PDG stands for Patrouille des Glacier, probably the hardest mountain race around….no I didn’t participate, I was just taking photos of the race.
What’s so special then… simply do 3000 – 4000 meters in climbing up with camera gear to shoot what you have in mind or client needs then it get’s special, even for the photographer.
Shooting at the Olympic games is a very special occasion and it’s always unforgettable. Shooting the PDG is somehow very similar. This year is the 4th time I had got the job as official photographer of the PDG.
It’s a job that starts months before, back from the Sydney Hobart race I had 4 months to get ready and prepare my body and gear for this project. This year I got the help of Fabian from the Swiss Olympic Medical Center at the Schulthess Clink here in Zurich. The training was hard but the difference to the last edition was the constancy, keep training every day at least 1h or 2h at a not too high heart rate, during that time I not only got fit but also lost almost 7 Kg….less to carry up.
How to handle the gear in high altitude isn’t anymore a problem, had plenty of storms in the last 3 editions to learn that, however, there are 2 points which are crucial:
– Think well what you really need, carry as less as you can. It takes me weeks to think about the images I have in mind to finally reduce the camera gear weight to the limit.
– Keep the cameras in the cold. Leave the cameras outside when you go back in to the tent to sleep or to relax, the humidity isn’t any good for them. You can even dig your bag under the snow and mark it with an avalanche sonde to find it again the next morning when you come out of the tent.
About lenses, it may sound weird and I get criticized from time to time but my favourite lens is the Nikon 28 – 300 mm. I know it’s not a prime lense but it’s light and very versatile with the zoom range up to 300mm.
I was thinking for long about my backpack. There are all this new backpacks appearing in the market made for outdoor photographers but after looking at a few of them I decided to go with my Mammut 35 litter. He is not the lightest but gets everything properly stored and still feels comfortable on my back with all the weight. Not to forget that we carry a full high mountain safety equipment all the time. Shovel, sonde, safety cover, first-aid kit, ice axe, ice screws etc., all what you normally carry climbing, hiking in high altitude.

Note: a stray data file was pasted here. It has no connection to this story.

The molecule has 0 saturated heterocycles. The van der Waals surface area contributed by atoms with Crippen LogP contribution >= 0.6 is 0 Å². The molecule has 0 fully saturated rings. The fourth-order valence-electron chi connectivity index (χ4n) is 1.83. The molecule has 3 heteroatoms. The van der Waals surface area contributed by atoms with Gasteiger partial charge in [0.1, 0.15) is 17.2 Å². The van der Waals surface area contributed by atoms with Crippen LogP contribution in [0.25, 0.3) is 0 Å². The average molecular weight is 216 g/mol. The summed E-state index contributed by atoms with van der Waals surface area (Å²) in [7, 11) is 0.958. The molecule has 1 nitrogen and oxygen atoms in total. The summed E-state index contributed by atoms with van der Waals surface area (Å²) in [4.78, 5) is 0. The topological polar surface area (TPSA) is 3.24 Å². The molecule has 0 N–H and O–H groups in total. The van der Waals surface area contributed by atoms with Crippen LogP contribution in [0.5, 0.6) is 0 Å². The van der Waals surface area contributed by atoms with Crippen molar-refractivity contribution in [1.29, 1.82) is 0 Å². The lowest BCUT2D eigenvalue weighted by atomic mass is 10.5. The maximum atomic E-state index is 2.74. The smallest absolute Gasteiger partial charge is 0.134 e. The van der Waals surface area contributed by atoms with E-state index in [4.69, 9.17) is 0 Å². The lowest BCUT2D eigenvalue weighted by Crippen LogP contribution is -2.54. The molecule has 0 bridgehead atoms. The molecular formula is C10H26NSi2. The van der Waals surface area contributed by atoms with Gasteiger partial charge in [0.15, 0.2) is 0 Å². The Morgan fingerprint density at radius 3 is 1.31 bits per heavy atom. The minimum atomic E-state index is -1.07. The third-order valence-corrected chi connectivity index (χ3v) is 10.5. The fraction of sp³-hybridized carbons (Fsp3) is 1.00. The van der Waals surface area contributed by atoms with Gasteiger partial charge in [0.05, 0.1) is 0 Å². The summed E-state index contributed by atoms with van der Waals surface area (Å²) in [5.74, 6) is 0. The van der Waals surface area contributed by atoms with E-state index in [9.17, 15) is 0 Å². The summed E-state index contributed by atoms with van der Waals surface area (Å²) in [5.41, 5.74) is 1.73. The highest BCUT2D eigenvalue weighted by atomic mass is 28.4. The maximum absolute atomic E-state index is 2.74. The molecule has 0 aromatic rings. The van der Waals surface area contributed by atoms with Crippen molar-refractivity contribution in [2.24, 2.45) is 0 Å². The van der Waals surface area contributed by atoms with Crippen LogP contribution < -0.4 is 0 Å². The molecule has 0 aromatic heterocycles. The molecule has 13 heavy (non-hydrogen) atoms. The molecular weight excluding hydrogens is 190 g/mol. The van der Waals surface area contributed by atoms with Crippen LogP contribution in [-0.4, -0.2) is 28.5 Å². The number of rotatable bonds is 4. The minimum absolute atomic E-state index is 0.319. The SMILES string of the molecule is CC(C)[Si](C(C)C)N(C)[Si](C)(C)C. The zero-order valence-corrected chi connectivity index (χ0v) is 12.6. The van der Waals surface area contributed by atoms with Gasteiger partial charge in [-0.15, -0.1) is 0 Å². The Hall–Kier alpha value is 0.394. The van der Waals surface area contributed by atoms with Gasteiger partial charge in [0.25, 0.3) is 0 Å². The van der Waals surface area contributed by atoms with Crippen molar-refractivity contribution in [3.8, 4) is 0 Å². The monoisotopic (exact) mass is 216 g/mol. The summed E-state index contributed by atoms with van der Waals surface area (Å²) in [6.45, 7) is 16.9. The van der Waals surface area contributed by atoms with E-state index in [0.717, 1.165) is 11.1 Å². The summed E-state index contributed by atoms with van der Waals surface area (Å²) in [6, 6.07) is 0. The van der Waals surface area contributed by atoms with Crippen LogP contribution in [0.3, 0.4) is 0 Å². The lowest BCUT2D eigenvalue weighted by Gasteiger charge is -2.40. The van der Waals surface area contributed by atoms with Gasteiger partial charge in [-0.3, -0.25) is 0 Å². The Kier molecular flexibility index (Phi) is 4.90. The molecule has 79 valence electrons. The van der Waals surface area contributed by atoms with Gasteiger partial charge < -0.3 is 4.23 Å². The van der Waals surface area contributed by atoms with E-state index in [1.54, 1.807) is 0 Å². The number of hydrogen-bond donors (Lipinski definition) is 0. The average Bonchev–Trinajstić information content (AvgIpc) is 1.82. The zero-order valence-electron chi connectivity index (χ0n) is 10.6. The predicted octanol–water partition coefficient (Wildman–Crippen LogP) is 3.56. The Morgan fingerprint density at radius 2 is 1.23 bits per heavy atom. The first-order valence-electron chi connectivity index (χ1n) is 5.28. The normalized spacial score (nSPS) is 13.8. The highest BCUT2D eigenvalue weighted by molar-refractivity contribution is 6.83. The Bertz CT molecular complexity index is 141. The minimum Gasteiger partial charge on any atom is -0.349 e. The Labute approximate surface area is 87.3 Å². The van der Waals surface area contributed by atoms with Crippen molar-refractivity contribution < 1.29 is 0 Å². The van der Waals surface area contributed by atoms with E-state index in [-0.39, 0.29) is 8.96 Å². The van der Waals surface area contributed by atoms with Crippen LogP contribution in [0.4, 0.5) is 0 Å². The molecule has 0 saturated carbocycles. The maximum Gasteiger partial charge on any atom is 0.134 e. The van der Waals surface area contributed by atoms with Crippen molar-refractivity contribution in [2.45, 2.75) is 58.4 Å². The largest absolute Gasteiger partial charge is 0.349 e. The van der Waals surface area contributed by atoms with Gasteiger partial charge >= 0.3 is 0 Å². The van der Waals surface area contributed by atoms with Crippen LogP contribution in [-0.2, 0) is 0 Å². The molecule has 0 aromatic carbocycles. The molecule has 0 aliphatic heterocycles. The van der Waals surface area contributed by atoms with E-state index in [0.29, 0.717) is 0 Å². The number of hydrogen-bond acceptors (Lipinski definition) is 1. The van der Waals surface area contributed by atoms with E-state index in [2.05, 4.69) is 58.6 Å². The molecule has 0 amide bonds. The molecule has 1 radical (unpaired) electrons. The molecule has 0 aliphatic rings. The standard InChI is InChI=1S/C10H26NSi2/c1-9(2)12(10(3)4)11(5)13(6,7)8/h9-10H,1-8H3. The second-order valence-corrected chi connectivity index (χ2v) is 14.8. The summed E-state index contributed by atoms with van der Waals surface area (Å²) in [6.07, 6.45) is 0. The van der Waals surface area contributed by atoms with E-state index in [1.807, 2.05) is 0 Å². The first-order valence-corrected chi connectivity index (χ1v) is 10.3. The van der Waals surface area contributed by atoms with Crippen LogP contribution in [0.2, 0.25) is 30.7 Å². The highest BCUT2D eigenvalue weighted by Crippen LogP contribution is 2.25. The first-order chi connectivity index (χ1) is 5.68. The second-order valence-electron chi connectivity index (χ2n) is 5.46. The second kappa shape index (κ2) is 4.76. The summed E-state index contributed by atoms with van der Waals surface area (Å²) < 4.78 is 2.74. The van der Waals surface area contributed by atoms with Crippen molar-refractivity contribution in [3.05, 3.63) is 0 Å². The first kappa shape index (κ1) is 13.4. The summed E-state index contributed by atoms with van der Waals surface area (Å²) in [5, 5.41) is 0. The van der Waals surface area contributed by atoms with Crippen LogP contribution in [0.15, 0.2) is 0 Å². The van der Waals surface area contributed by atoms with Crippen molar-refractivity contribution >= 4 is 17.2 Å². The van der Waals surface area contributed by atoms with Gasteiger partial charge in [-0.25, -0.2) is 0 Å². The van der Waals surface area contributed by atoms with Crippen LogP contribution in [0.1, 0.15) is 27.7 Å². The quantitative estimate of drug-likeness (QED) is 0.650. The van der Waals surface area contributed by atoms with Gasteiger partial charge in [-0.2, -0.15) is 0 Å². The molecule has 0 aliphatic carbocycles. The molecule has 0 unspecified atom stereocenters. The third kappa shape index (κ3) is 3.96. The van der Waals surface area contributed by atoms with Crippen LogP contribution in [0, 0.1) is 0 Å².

A big help are this neoprene covers, they protect the camera and lenses from shocks, and they are light….very important.
Another think to consider is the chopper, beside walking a lot we also fly a lot, just short flights lasting a few minutes , getting in and out of the chopper is key, and nothing has to be attached outside of the back to prevent get hocked on somewhere. The loadmasters would not like it at all.
This year thanks to Dynafit I also changed my ski and ski boots… love the new TLT6 from Dynafit, flexible when needed for long walking and hard the way I like it on the way down. The skis are the Dynafit Broadpeak length 174cm, very light but they are great in the powder but also on the ice.
The first few days were the hardest, just to start we begun with a 1’000m climb over a glacier, thank’s to the hard training I had no problem, the backpack felt well with my limited gear selection. But I had a big lesson. My water bottle was on the left side, so does the ice ax and the tripod…after 1h walking, climbing my left shoulder felt in serious pain, a bit of changes and then it was ok.
After a few days my body got used to the high altitude and I felt good, could keep up the speed with all the mountain specialists of the Swiss Army, but I got my big lesson about speed when I was around with the 3 Pro’s from Dynafit.
We planned a shooting before the race in high altitude, the first night on the Schönbiel hut and then up to Tete Blanche…..I was giving everything on the way up but for them It was still a easy walk…(during the race they got second…..why should they feel challenged by a photographer)
Unfortunately the next day it was snowing hard, very little visibility and avalanches kept coming down every 10 minutes around us so we had to go down without doing the expected photos. It was a hard decision but safety is more important.
Beside shooting in the mountains we started 2 years ago with a series of portraits, this year we completed the series with the mountain guides and on top we also did a series with the pilots from the Swiss Air Force. Working so close with so many strong personalities is an incredible experience. Click here to see the complete gallery of portraits.
The first race was in low altitude we planned to shoot the part from Zermatt to Schönbiel…the hardest part was walking up to the Staffel checkpoint with the ski boots, but my Dynafit TLT6 were simply great. No blisters at all…Thank you Dynafit. In the forest after Staffel I had my lucky moment check out the photo:
Early morning I finally got my photo – flight over the race. Amazing photos.
The second race was again a weather challenge, clouds covered the mountains and we supposed to fly up to Tete Blanche but at 18.30 the pilots gave up and a few hours later the race started. Too late to start to walk up… Again I had to make changes due to the weather…Stay flexible and make the best out of it…..
Around midnight the sky cleared up and early morning I got a great photo of the Mont Collon.
With the sun rising I got lucky…. received and SMS saying “go to the heliport asap” and 1 h later I was on Rosablanche shooting the teams climbing up.
The way home was with the ski…up and down to Verbier….not bad at all.
Hope you enjoy this short/long story. Now I’m off for another jogging session, want to keep my body fit as long as I can.